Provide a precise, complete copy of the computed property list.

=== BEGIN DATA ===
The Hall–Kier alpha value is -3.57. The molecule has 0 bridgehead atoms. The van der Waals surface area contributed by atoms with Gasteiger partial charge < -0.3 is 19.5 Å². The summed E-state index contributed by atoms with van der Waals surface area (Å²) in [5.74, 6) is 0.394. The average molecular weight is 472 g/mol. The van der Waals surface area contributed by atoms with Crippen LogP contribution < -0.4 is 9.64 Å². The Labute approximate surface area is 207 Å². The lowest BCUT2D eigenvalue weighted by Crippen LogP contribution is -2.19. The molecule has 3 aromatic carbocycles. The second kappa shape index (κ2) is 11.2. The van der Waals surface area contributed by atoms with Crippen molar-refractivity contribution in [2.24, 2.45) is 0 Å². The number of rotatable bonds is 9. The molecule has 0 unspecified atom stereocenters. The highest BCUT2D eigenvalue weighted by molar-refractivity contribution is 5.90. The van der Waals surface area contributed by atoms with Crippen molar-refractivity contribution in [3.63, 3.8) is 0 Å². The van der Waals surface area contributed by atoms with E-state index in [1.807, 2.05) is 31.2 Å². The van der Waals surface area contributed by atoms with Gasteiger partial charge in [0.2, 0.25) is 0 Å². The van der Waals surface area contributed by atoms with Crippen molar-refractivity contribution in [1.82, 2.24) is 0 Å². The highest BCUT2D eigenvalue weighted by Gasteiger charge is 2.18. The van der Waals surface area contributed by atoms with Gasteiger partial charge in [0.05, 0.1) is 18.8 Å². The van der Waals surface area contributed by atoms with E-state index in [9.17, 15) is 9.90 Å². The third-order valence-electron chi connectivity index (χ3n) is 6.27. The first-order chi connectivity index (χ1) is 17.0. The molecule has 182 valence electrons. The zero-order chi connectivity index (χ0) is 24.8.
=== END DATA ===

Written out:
The Hall–Kier alpha value is -3.57. The molecule has 0 bridgehead atoms. The van der Waals surface area contributed by atoms with Gasteiger partial charge < -0.3 is 19.5 Å². The summed E-state index contributed by atoms with van der Waals surface area (Å²) in [5.74, 6) is 0.394. The average molecular weight is 472 g/mol. The van der Waals surface area contributed by atoms with Crippen LogP contribution < -0.4 is 9.64 Å². The Labute approximate surface area is 207 Å². The lowest BCUT2D eigenvalue weighted by Crippen LogP contribution is -2.19. The molecule has 3 aromatic carbocycles. The second kappa shape index (κ2) is 11.2. The van der Waals surface area contributed by atoms with Crippen molar-refractivity contribution in [2.24, 2.45) is 0 Å². The number of rotatable bonds is 9. The molecule has 0 unspecified atom stereocenters. The highest BCUT2D eigenvalue weighted by molar-refractivity contribution is 5.90. The van der Waals surface area contributed by atoms with Crippen molar-refractivity contribution in [3.63, 3.8) is 0 Å². The van der Waals surface area contributed by atoms with E-state index in [1.807, 2.05) is 31.2 Å². The van der Waals surface area contributed by atoms with Gasteiger partial charge in [0.2, 0.25) is 0 Å². The van der Waals surface area contributed by atoms with Crippen molar-refractivity contribution in [1.82, 2.24) is 0 Å². The highest BCUT2D eigenvalue weighted by Gasteiger charge is 2.18. The van der Waals surface area contributed by atoms with Gasteiger partial charge in [0.05, 0.1) is 18.8 Å². The van der Waals surface area contributed by atoms with E-state index in [9.17, 15) is 9.90 Å². The third-order valence-electron chi connectivity index (χ3n) is 6.27. The first-order chi connectivity index (χ1) is 17.0. The molecule has 182 valence electrons. The zero-order chi connectivity index (χ0) is 24.8.